If Smith had been robbing a convenience store with an accomplice, and the accomplice shot and killed the store clerk, Smith could be convicted of murder even if he did not pull the trigger himself and even if he had no intent to kill the clerk.

But – the “felony” Smith was committing was the fact that he was in possession of a handgun, not a robbery or burglary. He admitted the intent to kill when he claimed self defense. Why did the prosecutor attempt to convict him under a non-existent “attempted felony murder rule?”


The prosecutor admitted on the record that they were determined to get a jury instruction on “implied malice,” reasoning that the jurors must find malice aforethought before convicting Smith of attempted murder:

Additionally, the State argued the felony attempted-murder charge was permissible because it was merely “another way to infer malice.”

However, the prosecutor surely knew that the SC Supreme Court has repeatedly rejected the use of an implied malice charge when there is evidence of self defense – if Smith says he was acting in self defense, he has admitted the intent to kill. The jurors can then find that 1) the intent to kill was justified (acquittal) or 2) that it was not justified (guilty verdict):

In claiming self-defense, Smith admitted he had an express intent to kill, but argued his intent to kill was legally justified due to an imminent threat to his life from the rival group. Thus, there was no need for the jury to infer his malice from the circumstances surrounding the shooting. Rather, the jury was faced with the choice of either believing Smith’s story and finding he acted in self-defense, or believing Smith had a self-admitted intent to kill that was not legally justified-the very definition of express malice. See, e.g., State v. King, 422 S.C. 47, 57, 810 S.E.2d 18, 23 (2017) (defining express malice as the deliberate intention to unlawfully kill another (quoting Keys v. State, 766 P.2d 270, 273 (Nev. 1988))). In either case, an implied malice charge was wholly unnecessary to the jury’s decision.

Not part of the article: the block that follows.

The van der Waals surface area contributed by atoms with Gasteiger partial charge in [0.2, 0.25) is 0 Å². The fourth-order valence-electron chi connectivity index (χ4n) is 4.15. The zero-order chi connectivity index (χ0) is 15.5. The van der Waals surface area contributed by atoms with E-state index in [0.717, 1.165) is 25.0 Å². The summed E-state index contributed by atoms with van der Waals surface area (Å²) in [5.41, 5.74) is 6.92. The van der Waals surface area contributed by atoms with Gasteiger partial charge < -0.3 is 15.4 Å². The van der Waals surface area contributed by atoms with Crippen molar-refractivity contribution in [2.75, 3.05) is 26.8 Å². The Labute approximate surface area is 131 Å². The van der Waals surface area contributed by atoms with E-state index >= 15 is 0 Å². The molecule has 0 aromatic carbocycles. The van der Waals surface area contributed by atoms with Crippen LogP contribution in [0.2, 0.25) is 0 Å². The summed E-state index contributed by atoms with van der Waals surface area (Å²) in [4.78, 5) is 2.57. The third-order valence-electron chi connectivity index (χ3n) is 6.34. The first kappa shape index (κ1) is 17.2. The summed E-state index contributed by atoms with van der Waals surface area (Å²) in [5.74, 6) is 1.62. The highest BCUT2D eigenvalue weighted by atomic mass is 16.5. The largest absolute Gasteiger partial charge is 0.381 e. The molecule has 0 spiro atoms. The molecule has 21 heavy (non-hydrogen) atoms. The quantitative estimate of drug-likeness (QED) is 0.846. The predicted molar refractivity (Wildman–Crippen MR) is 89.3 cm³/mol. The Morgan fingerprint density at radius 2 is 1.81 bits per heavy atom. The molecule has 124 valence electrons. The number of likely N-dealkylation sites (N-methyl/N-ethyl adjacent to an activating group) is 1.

Knowing that they were prohibited from asking for an implied malice charge, the prosecutor admittedly sought a conviction on the nonexistent charge of felony attempted murder solely to get a jury instruction from the Court on implied malice… and the trial judge agreed.

Why Wasn’t Smith Charged with Attempted Murder of the Person He Shot At?

Smith was a member of the Bloods, and the individuals that he fired at may also have been gang members.

The bystander was, as far as we know, an innocent third-party, much more sympathetic to a jury than a gang member who was involved in an altercation. Her injuries, which the prosecutor laid out in great detail for the jurors, were heartbreaking and allowed the prosecutor to make an emotional appeal for conviction.

On appeal, the State represented to the Court that, if the conviction was reversed, it would re-charge Smith with three counts of attempted murder for firing at the rival group, and then charge him with assault and battery of a high and aggravated nature on the bystander-victim. Do they get two bites at the apple? Is that the reason they did not charge Smith with attempted murder of the rival group in the first place?


If you have been charged with a crime or believe you may be under investigation in SC, call Axelrod and Associates now at 843-353-3449 or send an email to talk with a Myrtle Beach, SC criminal defense attorney today.